Salvadorans celebrate soccer hero ‘Magico’ Gonzalez through art, hot dogs
By Sara Acosta
San Salvador, Feb 15 (EFE).- Jorge “El Magico” (The Magical One) Gonzalez, El Salvador’s most celebrated soccer star, now finds himself the subject of a pair tributes in this capital: one by a street artist who has displayed his image in different public settings and another by a hot dog vendor whose business is named in honor of the famed athlete.
Francisco Moreira and Alvaro Guerrero both have been inspired by the greatness of their countryman, who represented El Salvador in the 1982 World Cup and also played for Spanish-league teams Cadiz and Real Valladolid between 1982 and 1991.
Moreira, a 34-year-old visual artist who explores different themes in his street “interventions,” told Efe he has chosen to focus this year on El Magico.
“It’s a tribute to him as a person and above all to his rebellious spirit,” he said of a player known not only for his tremendous talent but also his partying and self-admitted lack of discipline. “Because we relate to those ideas about … not doing what people what us to do. Like him, we reject the system and that’s why we’ve taken him to the street.”
Like many poor or middle-class children, he said he grew up on soccer fields trying to follow in the footsteps of the best players and that El Magico was the biggest idol.
Moreira said that of all of his artistic projects this latest one has triggered the biggest response.
“It’s very rare for people to comment (on social media), but in this case it’s generated quite a lot of opinions, some supporting the project and happy that tribute is being paid to him and others criticizing (it) because of (Jorge’s) lifestyle,” the artist said.
One of the goals of the project is to attract the attention of the former player, according to Moreira, who said he hopes Gonzalez, now 63, will sit down with him one afternoon and share some of his stories.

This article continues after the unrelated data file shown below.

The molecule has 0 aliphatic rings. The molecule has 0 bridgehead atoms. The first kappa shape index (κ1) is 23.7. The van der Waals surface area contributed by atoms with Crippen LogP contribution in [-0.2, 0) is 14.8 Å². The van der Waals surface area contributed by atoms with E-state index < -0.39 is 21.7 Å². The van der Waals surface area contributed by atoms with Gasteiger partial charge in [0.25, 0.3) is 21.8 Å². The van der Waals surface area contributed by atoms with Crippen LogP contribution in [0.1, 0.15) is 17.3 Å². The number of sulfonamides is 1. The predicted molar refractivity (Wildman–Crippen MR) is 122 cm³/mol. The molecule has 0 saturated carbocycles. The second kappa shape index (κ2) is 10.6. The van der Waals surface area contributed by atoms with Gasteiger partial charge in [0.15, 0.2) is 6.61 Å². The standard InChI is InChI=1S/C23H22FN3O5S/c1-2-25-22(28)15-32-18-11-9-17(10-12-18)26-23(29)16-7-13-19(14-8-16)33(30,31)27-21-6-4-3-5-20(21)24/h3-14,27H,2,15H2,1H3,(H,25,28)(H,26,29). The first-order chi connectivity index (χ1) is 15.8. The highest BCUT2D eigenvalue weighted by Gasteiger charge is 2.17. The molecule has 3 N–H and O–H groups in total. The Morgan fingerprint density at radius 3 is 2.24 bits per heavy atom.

The street artist launched this latest project in November 2021 and said that over the next 12 months he will put up images of El Magico in his Cadiz kit in different parts of the city.
Guerrero, for his part, launched a family hot dog business last year in downtown San Salvador named El Once (The Eleven), the number El Magico wore at the different clubs he played for between 1975 and 1999.
That fast-food business has christened its frankfurter the “culebrita macheteada,” the nickname for the signature dribble move the soccer star used to elude defenders.
El Once also sells a combo meal known as the “Magico,” which sells for $2.50 and consists of two culebritas macheteadas and a beverage, Guerrero said.
Referring to the hot dogs themselves, he said the goal was to make something “totally different” and non-traditional. “What we didn’t want was to be in the hot dog line, but rather to do something totally outside the box, yet still tasty.”
Finally, “we decided to fill the sausage with cheese and add smoked bacon to give it a special touch,” he said, adding that ketchup, chipotle, mayonnaise and chimichurri – a combination of parsley, minced garlic, olive oil, white vinegar and lemon – provide even more flavor.
“Jorge is the best thing that’s happened to El Salvador. To this day he’s still our biggest (soccer) figure globally. Jorge is mentioned everywhere for everything he did on the field. That’s why we wanted to pay tribute to him,” Guerrero said.
“Jorge’s an exceptional person. He didn’t need to talk on the field. His soccer and his magic did the talking for him, so that even now, many years after he stopped playing professionally, his magic hasn’t gone away,” he added. EFE